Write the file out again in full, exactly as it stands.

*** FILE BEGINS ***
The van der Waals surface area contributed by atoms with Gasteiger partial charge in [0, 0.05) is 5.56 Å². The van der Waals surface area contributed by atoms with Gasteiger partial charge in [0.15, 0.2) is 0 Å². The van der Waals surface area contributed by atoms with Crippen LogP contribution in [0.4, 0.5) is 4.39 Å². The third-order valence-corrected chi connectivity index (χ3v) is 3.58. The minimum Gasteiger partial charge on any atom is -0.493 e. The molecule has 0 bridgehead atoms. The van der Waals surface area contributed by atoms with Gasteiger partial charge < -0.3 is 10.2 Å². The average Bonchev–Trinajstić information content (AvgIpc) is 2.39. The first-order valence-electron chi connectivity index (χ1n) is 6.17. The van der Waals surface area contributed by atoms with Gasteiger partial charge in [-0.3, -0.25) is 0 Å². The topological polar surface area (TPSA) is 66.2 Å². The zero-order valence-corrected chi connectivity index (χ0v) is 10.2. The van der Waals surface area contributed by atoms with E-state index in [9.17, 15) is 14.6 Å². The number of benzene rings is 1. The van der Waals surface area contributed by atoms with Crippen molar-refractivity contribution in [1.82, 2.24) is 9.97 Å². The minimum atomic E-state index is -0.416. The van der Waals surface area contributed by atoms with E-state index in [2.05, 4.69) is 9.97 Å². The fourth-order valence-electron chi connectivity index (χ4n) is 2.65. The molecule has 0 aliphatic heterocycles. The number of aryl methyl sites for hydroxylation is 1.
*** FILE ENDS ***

The van der Waals surface area contributed by atoms with Gasteiger partial charge in [0, 0.05) is 5.56 Å². The van der Waals surface area contributed by atoms with Gasteiger partial charge in [0.15, 0.2) is 0 Å². The van der Waals surface area contributed by atoms with Crippen LogP contribution in [0.4, 0.5) is 4.39 Å². The third-order valence-corrected chi connectivity index (χ3v) is 3.58. The minimum Gasteiger partial charge on any atom is -0.493 e. The molecule has 0 bridgehead atoms. The van der Waals surface area contributed by atoms with Gasteiger partial charge < -0.3 is 10.2 Å². The average Bonchev–Trinajstić information content (AvgIpc) is 2.39. The first-order valence-electron chi connectivity index (χ1n) is 6.17. The van der Waals surface area contributed by atoms with Gasteiger partial charge in [-0.3, -0.25) is 0 Å². The topological polar surface area (TPSA) is 66.2 Å². The zero-order valence-corrected chi connectivity index (χ0v) is 10.2. The van der Waals surface area contributed by atoms with E-state index in [9.17, 15) is 14.6 Å². The number of benzene rings is 1. The van der Waals surface area contributed by atoms with Crippen molar-refractivity contribution in [1.82, 2.24) is 9.97 Å². The minimum atomic E-state index is -0.416. The van der Waals surface area contributed by atoms with E-state index in [2.05, 4.69) is 9.97 Å². The fourth-order valence-electron chi connectivity index (χ4n) is 2.65. The molecule has 0 aliphatic heterocycles. The number of aryl methyl sites for hydroxylation is 1.